Display – Genre Quiz

As part of our focus on genres this year, this interactive, walkable genre quiz display was placed at the front of the library leading to our young adult fiction collection to increase student engagement with the collection and new genre-sorted layout.

After genrefying our young adult collection, we noticed that our students had decreases engagement and borrowing from this area in the first 6 months after the reshuffle. Read more about that here. Possible confusion about the genres and layout was one suggested reason for this decrease, so we decided to commence a year of targeted promotion of this area and genres. The Genre Quiz was our first display of the school year.

The student response and interaction was immediate and very positive. The display took up a large area and was instantly eye catching. Everyone who walked through our doors gravitated to the first sign and started weaving their way through the shelves and panels I used to create the walkable quiz.

Step 1: Design

Designing this quiz was the hardest part of creating this display. I used a variety of online quizzes to form my questions. I wanted them to be relevant and yet not too obvious. I wanted there to be some chance involved and yet have students arrive at a genre that would interest them. I wanted a “oh, cool, that’s right” moment for students. I used a large number of scrap A3 pieces of paper to map out the quiz. I wrote possible questions, linked them to possible resulting genres, colour coordinated it, changed my mind, had to throw in more random general questions about food to get the steps to work out and almost tore my hair out. But eventually I had a series of questions that would work.

Step 2: Create posters and print

I created the posters using a word processing program, added a border of all our genre stickers, created the matching answers, added a few large arrows to help with students finding their way through the quiz and created smaller reading suggestions posters. I then printed and laminated as necessary.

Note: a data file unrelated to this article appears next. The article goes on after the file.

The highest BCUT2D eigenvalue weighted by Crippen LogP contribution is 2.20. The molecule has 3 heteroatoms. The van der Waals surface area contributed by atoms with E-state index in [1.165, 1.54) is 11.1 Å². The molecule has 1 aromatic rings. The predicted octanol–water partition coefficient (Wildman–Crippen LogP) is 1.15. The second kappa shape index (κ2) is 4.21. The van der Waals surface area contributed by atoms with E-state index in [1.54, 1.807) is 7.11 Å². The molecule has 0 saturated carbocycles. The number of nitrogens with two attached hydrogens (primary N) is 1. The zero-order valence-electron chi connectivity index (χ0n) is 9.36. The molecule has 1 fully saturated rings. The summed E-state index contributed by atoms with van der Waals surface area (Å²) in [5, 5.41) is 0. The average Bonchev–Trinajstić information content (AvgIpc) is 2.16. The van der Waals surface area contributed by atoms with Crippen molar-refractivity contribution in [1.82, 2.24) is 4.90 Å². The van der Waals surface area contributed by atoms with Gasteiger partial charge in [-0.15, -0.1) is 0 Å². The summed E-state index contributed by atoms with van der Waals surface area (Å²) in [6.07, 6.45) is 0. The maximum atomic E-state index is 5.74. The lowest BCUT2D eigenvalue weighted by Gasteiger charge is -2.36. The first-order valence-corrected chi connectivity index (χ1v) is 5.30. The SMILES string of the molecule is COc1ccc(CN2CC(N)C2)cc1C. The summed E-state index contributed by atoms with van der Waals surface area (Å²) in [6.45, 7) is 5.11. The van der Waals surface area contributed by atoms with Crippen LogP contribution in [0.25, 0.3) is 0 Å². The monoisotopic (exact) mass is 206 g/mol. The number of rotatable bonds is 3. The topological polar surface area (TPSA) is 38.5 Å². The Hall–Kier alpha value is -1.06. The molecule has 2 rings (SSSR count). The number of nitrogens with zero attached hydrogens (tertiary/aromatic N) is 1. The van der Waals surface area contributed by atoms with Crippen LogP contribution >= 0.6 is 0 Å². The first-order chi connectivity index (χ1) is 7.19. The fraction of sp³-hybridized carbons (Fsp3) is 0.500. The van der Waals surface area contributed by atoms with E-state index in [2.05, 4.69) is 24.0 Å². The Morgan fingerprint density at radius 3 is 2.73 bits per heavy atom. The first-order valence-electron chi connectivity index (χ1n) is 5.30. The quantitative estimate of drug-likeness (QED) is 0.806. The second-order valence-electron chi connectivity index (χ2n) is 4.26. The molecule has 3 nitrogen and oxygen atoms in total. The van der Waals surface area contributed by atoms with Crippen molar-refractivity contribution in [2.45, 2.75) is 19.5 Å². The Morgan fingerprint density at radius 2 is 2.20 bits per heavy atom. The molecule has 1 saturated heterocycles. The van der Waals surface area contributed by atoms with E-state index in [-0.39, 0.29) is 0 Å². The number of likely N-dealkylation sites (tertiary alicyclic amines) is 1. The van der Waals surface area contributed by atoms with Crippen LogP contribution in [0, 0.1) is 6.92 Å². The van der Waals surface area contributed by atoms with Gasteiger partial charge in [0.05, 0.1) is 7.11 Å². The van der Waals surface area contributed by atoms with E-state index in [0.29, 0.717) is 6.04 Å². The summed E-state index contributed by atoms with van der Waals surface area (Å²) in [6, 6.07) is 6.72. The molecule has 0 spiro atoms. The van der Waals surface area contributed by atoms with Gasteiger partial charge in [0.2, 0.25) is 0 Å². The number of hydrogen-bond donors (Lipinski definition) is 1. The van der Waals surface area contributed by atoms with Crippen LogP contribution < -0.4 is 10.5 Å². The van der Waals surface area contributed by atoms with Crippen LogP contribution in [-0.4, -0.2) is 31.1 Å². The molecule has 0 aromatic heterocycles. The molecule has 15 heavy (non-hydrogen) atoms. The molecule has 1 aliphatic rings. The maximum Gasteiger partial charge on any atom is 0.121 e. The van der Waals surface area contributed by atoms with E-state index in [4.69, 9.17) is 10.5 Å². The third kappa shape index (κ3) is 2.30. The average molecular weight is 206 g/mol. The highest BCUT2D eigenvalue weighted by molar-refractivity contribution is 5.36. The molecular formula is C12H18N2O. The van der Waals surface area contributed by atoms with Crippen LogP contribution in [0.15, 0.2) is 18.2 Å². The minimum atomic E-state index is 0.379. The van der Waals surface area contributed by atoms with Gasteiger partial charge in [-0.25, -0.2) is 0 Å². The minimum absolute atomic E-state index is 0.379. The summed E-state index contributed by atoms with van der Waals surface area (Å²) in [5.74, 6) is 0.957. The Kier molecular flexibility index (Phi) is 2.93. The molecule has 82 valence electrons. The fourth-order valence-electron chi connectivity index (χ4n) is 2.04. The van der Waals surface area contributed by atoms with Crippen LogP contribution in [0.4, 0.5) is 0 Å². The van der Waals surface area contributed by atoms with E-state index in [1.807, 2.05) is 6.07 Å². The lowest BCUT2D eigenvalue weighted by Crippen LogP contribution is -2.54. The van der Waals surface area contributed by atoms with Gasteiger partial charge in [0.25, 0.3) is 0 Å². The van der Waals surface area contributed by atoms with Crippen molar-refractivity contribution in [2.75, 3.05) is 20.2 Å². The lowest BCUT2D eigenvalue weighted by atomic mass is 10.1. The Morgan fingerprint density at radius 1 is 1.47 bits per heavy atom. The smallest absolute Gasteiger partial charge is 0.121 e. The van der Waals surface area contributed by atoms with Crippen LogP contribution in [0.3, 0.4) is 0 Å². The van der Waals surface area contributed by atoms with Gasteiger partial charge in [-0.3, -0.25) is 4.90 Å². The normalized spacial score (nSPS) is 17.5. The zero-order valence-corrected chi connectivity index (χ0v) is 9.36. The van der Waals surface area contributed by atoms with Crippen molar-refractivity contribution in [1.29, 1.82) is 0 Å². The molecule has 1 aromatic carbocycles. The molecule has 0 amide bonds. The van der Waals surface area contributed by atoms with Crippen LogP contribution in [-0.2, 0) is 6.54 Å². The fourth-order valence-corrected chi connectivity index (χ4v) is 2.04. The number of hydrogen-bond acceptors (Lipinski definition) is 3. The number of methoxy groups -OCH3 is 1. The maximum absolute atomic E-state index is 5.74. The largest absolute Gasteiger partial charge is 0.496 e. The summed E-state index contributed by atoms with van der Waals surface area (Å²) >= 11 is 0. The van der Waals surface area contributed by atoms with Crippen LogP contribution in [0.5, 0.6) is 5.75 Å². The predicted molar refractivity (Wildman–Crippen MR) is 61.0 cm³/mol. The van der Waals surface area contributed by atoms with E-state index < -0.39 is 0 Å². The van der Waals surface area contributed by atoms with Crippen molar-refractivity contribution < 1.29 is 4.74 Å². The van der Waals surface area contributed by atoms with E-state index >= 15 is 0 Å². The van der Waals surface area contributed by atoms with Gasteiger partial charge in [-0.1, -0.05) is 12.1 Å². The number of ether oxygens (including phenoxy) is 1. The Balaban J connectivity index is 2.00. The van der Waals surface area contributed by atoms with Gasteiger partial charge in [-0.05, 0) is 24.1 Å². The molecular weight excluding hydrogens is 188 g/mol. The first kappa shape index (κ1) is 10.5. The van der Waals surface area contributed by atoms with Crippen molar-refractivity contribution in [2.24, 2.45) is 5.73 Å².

Step 3: Layout

I knew I wanted this quiz to be interactive and walkable. I knew I wanted it to be eye catching. I knew I had an entrance display board, the YA fiction shelving area and adjoining study area (7×20 meters) to use. I knew I had connectable, freestanding display boards to use, as well as the tops of shelves. Initially I wanted the end result posters to be placed on tables, surrounded with themed props (wands, origami dragons for fantasy, etc) with lots of books on display.

However, the tables were needed elsewhere, and so I compromised by placing a lot of the result posters on the shelves next to the relevant genre section and creating reading suggestion posters.

The Result

The quiz had a high engagement from students. Young and older students enjoyed the quiz. While the suggestion posters and result posters were targeted at our YA readers, our junior readers were quick to join in and use their result to find similar books and genre labels in the junior fiction area. It was a great conversation starter. Teachers bringing students into the library for a class were happy to allow students to spend the first five minutes of the lesson weaving their way through the quiz. The response from teachers was also very positive. “Great idea.”

Yes, I’d do this again. It’s something that can now be easily altered for the space we have. After moving (again) our YA collection before the school holidays, this genre quiz was the perfect way to get students thinking and talking about genres and where they can find them in their reading sections.